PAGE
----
Italy / Lombardy

Milan

Synagogue and Community Center of Milan

Via della Guastalla, 19, 20122 Milano

Contemporary Center of Jewish Documentation

Via Eupili, 8, 20145 Milano, Milan, Italie

Holocaust Memorial of Milan

Fondazione Memoriale Della Shoah Di Milano Onlus, Piazza Edmond Jacob Safra, Milan, Italie

Monumental Cemetery of Milano

Cimetière monumental de Milan, Piazzale Cimitero Monumentale, Milan, Italie

Synagogue of Milan. Photo by Daniel Ventura – Wikipedia

The Jewish presence in Milan dates back to the Roman period. Hebrew inscriptions from this period have been found by archaeologists. A Milanese synagogue dated back to at least the 4th century, but it was destroyed by local residents. Milanese Jews continued to live there over the centuries.

It was not until the 13th century, with the arrival of more Jews in the Lombardy region, that the Milanese community developed.

A synagogue was built following a permission granted by Duke Filippo Maria Visconti in 1452. However, at the end of the century, the Milanese Jews were expelled.

Their return took place mainly at the beginning of the 19th century, when the city became the Lombard capital of the Napoleonic Kingdom of Italy. Seven Jewish families lived there in 1820, a figure that rose to 200 people twenty years later, a population mainly composed of students who came to take advantage of the opening of the universities without discrimination. Participating in the fight for national independence, the Milanese Jews were integrated into the Kingdom of Italy and were granted equal rights as citizens in 1859.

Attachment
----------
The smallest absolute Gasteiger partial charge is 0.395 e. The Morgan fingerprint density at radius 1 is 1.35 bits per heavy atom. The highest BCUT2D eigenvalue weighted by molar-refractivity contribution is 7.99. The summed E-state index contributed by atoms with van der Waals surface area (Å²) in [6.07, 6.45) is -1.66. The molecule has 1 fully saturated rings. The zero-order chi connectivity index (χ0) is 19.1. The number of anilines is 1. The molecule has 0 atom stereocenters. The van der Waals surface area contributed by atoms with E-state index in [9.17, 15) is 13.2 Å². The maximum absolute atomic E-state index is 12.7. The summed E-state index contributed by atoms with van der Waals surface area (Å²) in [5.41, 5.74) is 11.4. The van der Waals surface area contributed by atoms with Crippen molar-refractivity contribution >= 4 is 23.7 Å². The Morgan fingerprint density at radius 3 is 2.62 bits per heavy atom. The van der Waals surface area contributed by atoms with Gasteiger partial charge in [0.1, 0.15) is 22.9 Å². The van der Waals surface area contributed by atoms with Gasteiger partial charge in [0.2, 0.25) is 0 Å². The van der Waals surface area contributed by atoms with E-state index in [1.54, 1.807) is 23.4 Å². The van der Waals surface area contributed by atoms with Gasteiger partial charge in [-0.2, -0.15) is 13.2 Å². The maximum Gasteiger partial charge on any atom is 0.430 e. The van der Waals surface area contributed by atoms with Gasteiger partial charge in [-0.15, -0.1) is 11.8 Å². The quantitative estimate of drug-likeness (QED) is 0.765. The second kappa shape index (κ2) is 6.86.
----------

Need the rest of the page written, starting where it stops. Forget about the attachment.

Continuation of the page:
CDEC Foundation. Photo by Galav1 – Wikipedia

A synagogue was built in Via Stampa in 1840. A second   synagogue was built in Via Guastalla in 1892. Thanks to the industrial development of Milan, the city became a major continental centre of attraction. The Jewish population increased from 700 in 1870 to 4,500 in 1920.

After the First World War, Jews from Eastern Europe settled in Milan. The influx of refugees increased further following the first persecutions in Germany. There were thus 12,000 Milanese Jews present in 1938.

At the beginning of the Second World War, about 5,000 Jews managed to escape to the USA and Israel. Following the German invasion, many Jews were captured, deported and murdered.

Fewer than 5,000 Jews lived in Milan after the war, including refugees from the surrounding villages. Some went to Israel, but other refugees settled in Milan, mainly from Egypt from the late 1940s. Thus, of the 8500 Milanese Jews in 1965, most were Sephardic. Other Jews from Arab countries integrated in Milan after the Six Day War and the persecutions.

Holocaust Memorial. Photo by Fcarbonara – Wikipedia

In 1993, the  Contemporary Centre of Jewish Documentation (CDEC) was inaugurated, which had the largest collection of video archives related to Jewish life in Europe, thanks in particular to the acquisition of documents from Eastern Europe. At the same time, the 100th anniversary of the synagogue in Via Guastalla was celebrated, restored for the occasion.

At the turn of the 21st century, 6500 Milanese Jews lived there. The Jewish community had a dozen synagogues and even a newspaper, Il Bollettino della Comunita di Milano. A  Holocaust memorial was inaugurated in 2013 in the city’s central station.

An ancient Jewish cemetery dating from the 14th century was located near Porta Tenaglia, a place that has undergone many urban changes. Another old cemetery in Fopponino is no longer present either. In 1872, a Jewish section was granted to the  Cimetiero Monumentale of Milan. There is a monument to the victims of Nazism, as well as a prayer room inspired by the stained-glass windows of Chagall.